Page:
To report bird sightings, e-mail your report to voice@anshome.org.

Please post reports before midnight Monday, identify the county as well as the state, and include your name and a Tuesday morning contact, either e-mail or phone.

Thank you for your interest, and enjoy the birds.

*Of interest to the applicable records committee

Reporting Guidelines

The Voice of the Naturalist is written and recorded on Tuesday mornings. If you email your reports, please email voice@anshome.org, by Monday midnight to make sure they are received in time.

Reports prior to the preceding Tuesday will not be considered.

The area covered is (with rare exceptions) DC, MD, VA, and southern DE; all other reports should be sent to the appropriate rare-bird alert for the area in which the birds were observed.

Be sure to report only those birds that you actually saw, not ones that someone else told you about.

And please remember to include a phone number where you can be reached on Tuesday morning; if you can't be reached to verify a rare bird, your report will almost certainly not be used.

There are two main circumstances in which a bird sighting will not be reported on the Voice as a matter of policy. The first is if the report would jeopardize the bird's welfare:

Reports of species that are threatened or endangered at the state or federal level are generally not used, especially during nesting season--local Loggerhead Shrikes are an example; similarly, owls are not listed, with two exceptions--Snowy Owl and Short-eared Owl; and rails are also generally not mentioned; the rails at Huntley Meadows Park, VA, are an exception because birders stay on the boardwalk.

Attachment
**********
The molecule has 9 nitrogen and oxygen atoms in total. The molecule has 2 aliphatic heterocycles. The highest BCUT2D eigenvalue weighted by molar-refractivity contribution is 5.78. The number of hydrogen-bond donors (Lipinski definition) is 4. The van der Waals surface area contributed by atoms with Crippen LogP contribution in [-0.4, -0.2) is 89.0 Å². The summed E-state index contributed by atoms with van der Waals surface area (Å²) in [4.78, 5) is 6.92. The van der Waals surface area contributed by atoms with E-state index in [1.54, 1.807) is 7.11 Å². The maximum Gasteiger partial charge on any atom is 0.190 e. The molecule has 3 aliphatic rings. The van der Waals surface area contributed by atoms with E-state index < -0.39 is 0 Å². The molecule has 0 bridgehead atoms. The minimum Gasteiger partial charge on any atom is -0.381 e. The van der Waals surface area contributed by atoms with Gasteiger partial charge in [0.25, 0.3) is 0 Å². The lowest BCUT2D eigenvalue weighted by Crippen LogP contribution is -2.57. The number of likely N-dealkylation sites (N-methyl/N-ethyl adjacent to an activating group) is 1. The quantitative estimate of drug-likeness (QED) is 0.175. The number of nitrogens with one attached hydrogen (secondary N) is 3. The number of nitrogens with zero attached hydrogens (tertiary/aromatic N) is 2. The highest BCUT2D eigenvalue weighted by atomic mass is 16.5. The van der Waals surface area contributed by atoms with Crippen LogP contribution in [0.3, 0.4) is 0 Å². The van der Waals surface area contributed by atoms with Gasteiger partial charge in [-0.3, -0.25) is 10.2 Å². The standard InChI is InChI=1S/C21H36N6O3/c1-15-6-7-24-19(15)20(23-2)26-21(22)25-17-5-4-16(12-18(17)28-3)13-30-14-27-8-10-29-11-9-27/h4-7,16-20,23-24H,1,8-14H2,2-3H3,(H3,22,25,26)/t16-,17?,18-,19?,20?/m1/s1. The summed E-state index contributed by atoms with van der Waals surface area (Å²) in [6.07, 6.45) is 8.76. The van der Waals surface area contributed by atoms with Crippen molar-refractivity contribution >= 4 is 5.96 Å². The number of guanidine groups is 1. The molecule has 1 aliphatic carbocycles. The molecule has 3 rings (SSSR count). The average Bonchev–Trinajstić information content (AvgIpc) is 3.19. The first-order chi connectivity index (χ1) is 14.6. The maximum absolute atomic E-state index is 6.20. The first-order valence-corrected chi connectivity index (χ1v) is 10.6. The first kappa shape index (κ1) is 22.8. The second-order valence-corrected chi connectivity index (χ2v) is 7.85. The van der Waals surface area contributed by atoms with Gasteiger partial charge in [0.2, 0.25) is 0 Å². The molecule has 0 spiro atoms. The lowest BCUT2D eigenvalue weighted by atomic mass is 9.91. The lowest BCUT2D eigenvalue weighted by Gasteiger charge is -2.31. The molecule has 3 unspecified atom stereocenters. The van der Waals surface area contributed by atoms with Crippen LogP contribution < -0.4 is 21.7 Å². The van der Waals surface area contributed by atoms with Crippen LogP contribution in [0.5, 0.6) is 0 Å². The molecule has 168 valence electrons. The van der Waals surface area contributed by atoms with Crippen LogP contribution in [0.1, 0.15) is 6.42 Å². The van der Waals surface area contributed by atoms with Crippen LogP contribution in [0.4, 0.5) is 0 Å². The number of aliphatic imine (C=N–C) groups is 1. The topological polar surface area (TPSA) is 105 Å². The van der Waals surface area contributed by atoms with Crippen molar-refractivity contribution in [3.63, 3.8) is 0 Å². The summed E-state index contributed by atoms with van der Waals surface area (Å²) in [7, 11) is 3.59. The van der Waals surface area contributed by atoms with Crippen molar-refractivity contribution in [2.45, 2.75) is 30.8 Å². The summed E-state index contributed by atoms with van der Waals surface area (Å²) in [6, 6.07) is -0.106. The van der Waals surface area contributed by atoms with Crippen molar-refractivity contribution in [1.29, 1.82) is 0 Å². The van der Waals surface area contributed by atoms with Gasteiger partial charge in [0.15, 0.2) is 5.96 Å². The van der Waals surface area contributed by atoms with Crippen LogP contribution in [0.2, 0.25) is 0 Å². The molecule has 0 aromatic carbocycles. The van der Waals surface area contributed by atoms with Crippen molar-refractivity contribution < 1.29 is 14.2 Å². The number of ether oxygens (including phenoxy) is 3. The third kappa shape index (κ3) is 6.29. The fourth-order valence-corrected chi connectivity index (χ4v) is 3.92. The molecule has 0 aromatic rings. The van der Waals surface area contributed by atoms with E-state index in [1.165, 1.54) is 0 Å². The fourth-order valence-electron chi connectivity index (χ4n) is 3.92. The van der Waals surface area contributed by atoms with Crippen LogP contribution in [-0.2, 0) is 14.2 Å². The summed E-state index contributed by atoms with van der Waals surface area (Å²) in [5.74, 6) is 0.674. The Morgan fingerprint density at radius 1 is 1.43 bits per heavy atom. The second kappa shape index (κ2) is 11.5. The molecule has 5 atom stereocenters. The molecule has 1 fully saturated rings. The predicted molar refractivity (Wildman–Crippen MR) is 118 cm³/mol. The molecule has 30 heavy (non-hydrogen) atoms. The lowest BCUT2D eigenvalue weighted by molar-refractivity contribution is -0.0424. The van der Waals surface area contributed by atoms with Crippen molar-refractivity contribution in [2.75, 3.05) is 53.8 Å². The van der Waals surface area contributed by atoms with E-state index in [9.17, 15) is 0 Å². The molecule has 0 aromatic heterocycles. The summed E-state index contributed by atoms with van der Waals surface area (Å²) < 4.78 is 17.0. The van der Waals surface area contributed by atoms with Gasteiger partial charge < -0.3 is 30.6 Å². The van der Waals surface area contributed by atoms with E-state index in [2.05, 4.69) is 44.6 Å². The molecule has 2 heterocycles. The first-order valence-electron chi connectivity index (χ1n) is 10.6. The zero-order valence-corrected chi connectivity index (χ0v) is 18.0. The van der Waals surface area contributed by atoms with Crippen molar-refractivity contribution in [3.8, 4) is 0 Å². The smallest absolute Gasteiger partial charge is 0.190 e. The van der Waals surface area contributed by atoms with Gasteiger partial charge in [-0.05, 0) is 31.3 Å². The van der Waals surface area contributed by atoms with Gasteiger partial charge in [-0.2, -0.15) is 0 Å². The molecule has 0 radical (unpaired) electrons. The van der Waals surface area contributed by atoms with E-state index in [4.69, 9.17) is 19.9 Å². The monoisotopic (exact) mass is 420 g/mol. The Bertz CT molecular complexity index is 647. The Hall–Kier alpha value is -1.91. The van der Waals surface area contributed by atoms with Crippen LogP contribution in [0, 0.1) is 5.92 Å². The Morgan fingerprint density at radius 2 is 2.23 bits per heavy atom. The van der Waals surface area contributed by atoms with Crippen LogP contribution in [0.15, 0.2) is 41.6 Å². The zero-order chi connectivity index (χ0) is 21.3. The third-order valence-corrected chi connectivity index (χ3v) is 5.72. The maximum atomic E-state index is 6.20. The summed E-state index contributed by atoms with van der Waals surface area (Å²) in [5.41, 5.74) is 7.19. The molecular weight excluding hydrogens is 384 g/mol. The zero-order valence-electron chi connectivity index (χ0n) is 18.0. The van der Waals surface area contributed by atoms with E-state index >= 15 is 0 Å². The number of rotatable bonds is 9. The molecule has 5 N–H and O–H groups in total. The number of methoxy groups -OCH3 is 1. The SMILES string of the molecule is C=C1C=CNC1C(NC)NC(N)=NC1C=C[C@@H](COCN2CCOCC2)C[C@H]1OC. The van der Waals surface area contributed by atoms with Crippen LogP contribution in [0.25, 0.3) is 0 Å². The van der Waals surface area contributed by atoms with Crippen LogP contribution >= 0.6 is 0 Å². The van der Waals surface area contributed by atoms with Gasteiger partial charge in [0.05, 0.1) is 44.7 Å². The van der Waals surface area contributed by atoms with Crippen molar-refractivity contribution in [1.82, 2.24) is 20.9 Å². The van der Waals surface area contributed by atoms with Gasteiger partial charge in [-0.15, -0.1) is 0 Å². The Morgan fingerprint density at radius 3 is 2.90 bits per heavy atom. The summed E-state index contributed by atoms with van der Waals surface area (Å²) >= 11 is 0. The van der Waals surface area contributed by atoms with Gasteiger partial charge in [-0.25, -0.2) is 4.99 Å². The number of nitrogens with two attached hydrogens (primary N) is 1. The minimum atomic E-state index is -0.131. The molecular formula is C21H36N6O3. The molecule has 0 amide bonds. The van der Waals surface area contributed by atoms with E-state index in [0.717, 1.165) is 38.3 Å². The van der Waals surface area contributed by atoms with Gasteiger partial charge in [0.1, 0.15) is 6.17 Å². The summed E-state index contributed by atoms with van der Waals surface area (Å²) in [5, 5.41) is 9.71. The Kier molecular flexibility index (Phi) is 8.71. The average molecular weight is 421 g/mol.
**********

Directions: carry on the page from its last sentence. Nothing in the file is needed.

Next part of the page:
The second circumstance concerns private property: If the property owner does not want birders, the sighting will not be reported--at least in a way that identifies the location.

Please keep your reports concise (no lengthy trip reports, please), and provide the following information:

Full SPECIES NAME.

NUMBER of individuals of each species (estimates for big flocks are fine).

Age and sex, if relevant (important for gull observations, for example).

Location, including COUNTY and STATE (there are four Middletowns in MD).

DATE of observation ("today", "yesterday", "Saturday", etc., are not as helpful).

TELEPHONE NUMBER where you can be reached on Tuesday between 10 a.m. and 1 p.m.

DIRECTIONS to little known places (your favorite local hot spot may not be familiar to the Voice compiler or to other nonlocal people); page numbers and map coordinates from the DeLorme atlas/gazetteer are extremely helpful.

Access limitations, if any; and, for birds that are on private property, whether the owner does not want birders, if you know.

Unusual behavior seen.

For RARITIES, a description of features YOU ACTUALLY SAW (not what is in the field guides).

Thanks in advance for your reports. You can be sure that they will be read. Don't be disappointed if your sighting isn't mentioned; when there are a lot of reports, summary comments sometimes have to be made. There are times, however, when every report is used in writing the Voice, for example, during the hot days of summer. -- Voice of the Naturalist